A step into the unknown

ACPET HIGHER EDUCATION SYMPOSIUM

MARRIOTT HOTEL, SYDNEY

22 May 2014

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Thank you for the invitation to speak to you once again, at a pivotal moment for the future of higher education in Australia.

I am grateful to ACPET’s national chair, Martin Cass, and the council’s board of directors for giving me this opportunity.

This is not the era of benign neglect that the Prime Minister foreshadowed last year.

This Government's plans, if realised, would represent a seismic shift in the way this country functions.

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Australian Council for Private Education and Training

E&OE TRANSCRIPT
PRESS CONFERENCE
AUSTRALIAN COUNCIL FOR PRIVATE EDUCATION AND TRAINING, SYDNEY
THURSDAY, 22 MAY 2014

SUBJECT/S: Abbott Government higher education shambles; concern from vice-chancellors; deregulation; cuts to higher education and to tertiary sector regulator.

JOURNALIST:  Kim Carr, there seems to be a growing division and uncertainty around when the [inaudible] changes will actually kick in; we seem to have Christopher Pyne and Tony Abbott saying one thing, the Budget Papers something else; HECS debt changes seem to apply from now, so do fees for enrolling students now. Is this a shambles as you’ve suggested?

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Abbott gaffe reveals higher education shambles

The Abbott Government’s muddled response to the call by universities to delay the introduction of deregulation reveals its higher education plans are in disarray, Shadow Minister for Higher Education Senator Kim Carr said today.

“The Government has clearly failed to appreciate the complexities and repercussions of its radical and retrograde changes to the higher education sector,” Senator Carr said.

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Millions of young Australians to face crippling HECS debts

Not only will future generations of Australians face higher debts thanks to the Abbott Government’s Budget of broken promises but existing students and graduates will be hit as well.

University students and graduates with existing HECS/HELP debts – currently about 1.2 million people – will be hit with thousands of dollars extra in interest on their loans after 2016.

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Abbott austerity signals start-up shutdown

Australia's capacity to nurture hi-tech start-ups has suffered a massive blow. 

The Abbott Government’s abandonment of Australia's advanced technology companies and emerging industries puts thousands of jobs in the sector at risk. 

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Another black day for auto workers

This budget spells devastation for the 150 firms in the automotive components sector and for 200,000 automotive workers and their families. 

Proposed cuts to the Automotive Transformation Scheme in last night’s budget, in addition to the $500 million cuts announced as part of MYEFO, will relegate nearly a quarter of a million Australians, and their families, to the unemployment scrapheap.

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ABC World Today with Alexandra Kirk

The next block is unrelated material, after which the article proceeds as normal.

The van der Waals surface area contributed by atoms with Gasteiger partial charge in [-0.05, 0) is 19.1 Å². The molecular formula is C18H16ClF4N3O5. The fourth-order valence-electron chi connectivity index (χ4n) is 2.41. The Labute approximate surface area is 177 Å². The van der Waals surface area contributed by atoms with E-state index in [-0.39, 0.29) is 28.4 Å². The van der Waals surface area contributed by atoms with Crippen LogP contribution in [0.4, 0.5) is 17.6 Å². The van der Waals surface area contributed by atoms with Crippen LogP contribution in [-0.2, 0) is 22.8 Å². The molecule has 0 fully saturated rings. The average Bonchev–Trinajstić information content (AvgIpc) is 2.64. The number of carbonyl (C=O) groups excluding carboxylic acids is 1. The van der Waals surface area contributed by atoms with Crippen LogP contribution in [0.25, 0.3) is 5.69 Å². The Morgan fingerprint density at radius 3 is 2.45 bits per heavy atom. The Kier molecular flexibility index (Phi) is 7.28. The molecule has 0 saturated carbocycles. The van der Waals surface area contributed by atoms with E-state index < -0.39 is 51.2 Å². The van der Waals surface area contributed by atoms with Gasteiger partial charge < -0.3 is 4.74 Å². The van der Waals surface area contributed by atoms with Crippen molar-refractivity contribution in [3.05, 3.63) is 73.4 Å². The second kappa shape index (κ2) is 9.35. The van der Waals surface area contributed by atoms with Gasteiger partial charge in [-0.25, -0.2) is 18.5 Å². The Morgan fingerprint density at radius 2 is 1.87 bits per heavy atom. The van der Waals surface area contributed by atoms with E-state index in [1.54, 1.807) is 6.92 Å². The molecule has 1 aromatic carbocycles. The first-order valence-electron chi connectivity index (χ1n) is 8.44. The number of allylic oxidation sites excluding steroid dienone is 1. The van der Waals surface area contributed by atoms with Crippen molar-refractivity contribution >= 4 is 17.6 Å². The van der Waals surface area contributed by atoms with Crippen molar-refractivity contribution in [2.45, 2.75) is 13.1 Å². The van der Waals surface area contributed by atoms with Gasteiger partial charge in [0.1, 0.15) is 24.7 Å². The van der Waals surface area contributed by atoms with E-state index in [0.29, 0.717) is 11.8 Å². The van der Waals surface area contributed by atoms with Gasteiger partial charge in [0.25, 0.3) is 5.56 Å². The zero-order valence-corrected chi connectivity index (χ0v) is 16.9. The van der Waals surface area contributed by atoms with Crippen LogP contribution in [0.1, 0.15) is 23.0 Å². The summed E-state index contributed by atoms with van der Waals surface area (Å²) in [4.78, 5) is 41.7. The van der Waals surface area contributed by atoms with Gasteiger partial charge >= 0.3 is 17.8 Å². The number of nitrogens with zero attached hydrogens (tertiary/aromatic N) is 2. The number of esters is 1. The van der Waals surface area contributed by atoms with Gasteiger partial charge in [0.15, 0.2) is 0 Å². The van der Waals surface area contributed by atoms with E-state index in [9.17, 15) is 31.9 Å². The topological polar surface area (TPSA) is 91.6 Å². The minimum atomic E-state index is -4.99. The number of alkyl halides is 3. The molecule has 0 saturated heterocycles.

E&OE TRANSCRIPT
RADIO INTERVIEW
ABC WORLD TODAY WITH ALEXANDRA KIRK
WEDNESDAY, 14 MAY 2014

SUBJECT/S: Tony Abbott’s Budget of Broken Promises and Twisted Priorities; Higher education fees.

ELEANOR HALL: Higher education is also in for a big change. From 2016 universities will have complete freedom to set fees, while the Commonwealth will cut its contribution to the cost of a degree by around 20 per cent. Labor's education spokesman, Senator Kim Carr, told Alexandra Kirk the change would mark the end of fair and affordable higher education.

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Abbott government betrays students

“The Coalition has no plans to increase university fees.”

CHRISTOPHER PYNE - MEDIA RELEASE – 26 AUGUST 2012 

“I want to give people this absolute assurance, no cuts to education …”

TONY ABBOTT - INSIDERS – 1 SEPTEMBER 2013

 The Abbott Government’s first Budget marks the end of fair and affordable higher education, and a betrayal of Australian students and their families.

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Australia’s science and research future gutted

“I’m pleased to pledge the incoming Government to continue to support science to the fullest extent possible.”

TONY ABBOTT - PM’S PRIZES FOR SCIENCE DINNER - 31 OCTOBER 2013

Australia’s Science and research future has been gutted by crippling cuts to the science and research sector, including to the nation’s premier science agency, CSIRO.

The massive cuts to the major science and research agencies – at least $878 million – come on top of more than $5 billion slashed from higher education.

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Abbott's ideology out in the open as Budget day looms

In Broadmeadows, on Melbourne’s outer industrial edge, last Friday a new $257 million biotech research and development facility specialising in a range of life-saving drug therapies for rare and serious diseases, including cancer, was unveiled. 

As the former Minister for Innovation, Industry, Science and Research, and a backer of the project when it was first announced in 2010, I was delighted to be there and to see the results of Labor’s $50 million co-investment in CSL Behring’s new, world-class facility.

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